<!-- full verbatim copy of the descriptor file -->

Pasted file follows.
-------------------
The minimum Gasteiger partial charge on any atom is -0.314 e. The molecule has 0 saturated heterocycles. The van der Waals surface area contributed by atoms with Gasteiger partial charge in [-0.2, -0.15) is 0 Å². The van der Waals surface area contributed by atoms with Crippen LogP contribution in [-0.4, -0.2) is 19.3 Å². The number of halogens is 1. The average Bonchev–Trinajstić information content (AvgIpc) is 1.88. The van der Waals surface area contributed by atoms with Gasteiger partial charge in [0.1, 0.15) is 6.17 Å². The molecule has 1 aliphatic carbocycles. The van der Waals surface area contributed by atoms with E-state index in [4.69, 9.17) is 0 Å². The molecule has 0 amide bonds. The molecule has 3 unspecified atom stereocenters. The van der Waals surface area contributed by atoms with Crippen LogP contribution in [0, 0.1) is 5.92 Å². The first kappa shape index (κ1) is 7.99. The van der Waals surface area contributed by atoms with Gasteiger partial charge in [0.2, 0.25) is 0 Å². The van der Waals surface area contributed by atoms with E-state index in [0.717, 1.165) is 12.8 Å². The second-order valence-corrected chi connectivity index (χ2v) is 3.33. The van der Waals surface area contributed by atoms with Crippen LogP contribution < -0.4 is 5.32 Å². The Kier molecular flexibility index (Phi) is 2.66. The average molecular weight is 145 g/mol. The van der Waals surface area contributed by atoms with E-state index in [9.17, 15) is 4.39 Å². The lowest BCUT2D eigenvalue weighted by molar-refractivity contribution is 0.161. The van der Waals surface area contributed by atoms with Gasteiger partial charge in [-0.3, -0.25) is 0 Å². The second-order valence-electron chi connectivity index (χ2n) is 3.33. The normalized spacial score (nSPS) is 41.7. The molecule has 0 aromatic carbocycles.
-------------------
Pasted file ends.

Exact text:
The minimum Gasteiger partial charge on any atom is -0.314 e. The molecule has 0 saturated heterocycles. The van der Waals surface area contributed by atoms with Gasteiger partial charge in [-0.2, -0.15) is 0 Å². The van der Waals surface area contributed by atoms with Crippen LogP contribution in [-0.4, -0.2) is 19.3 Å². The number of halogens is 1. The average Bonchev–Trinajstić information content (AvgIpc) is 1.88. The van der Waals surface area contributed by atoms with Gasteiger partial charge in [0.1, 0.15) is 6.17 Å². The molecule has 1 aliphatic carbocycles. The van der Waals surface area contributed by atoms with E-state index in [4.69, 9.17) is 0 Å². The molecule has 0 amide bonds. The molecule has 3 unspecified atom stereocenters. The van der Waals surface area contributed by atoms with Crippen LogP contribution in [0, 0.1) is 5.92 Å². The first kappa shape index (κ1) is 7.99. The van der Waals surface area contributed by atoms with Gasteiger partial charge in [0.2, 0.25) is 0 Å². The van der Waals surface area contributed by atoms with E-state index in [0.717, 1.165) is 12.8 Å². The second-order valence-corrected chi connectivity index (χ2v) is 3.33. The van der Waals surface area contributed by atoms with Crippen LogP contribution < -0.4 is 5.32 Å². The Kier molecular flexibility index (Phi) is 2.66. The average molecular weight is 145 g/mol. The van der Waals surface area contributed by atoms with E-state index in [9.17, 15) is 4.39 Å². The lowest BCUT2D eigenvalue weighted by molar-refractivity contribution is 0.161. The van der Waals surface area contributed by atoms with Gasteiger partial charge in [-0.3, -0.25) is 0 Å². The second-order valence-electron chi connectivity index (χ2n) is 3.33. The normalized spacial score (nSPS) is 41.7. The molecule has 0 aromatic carbocycles.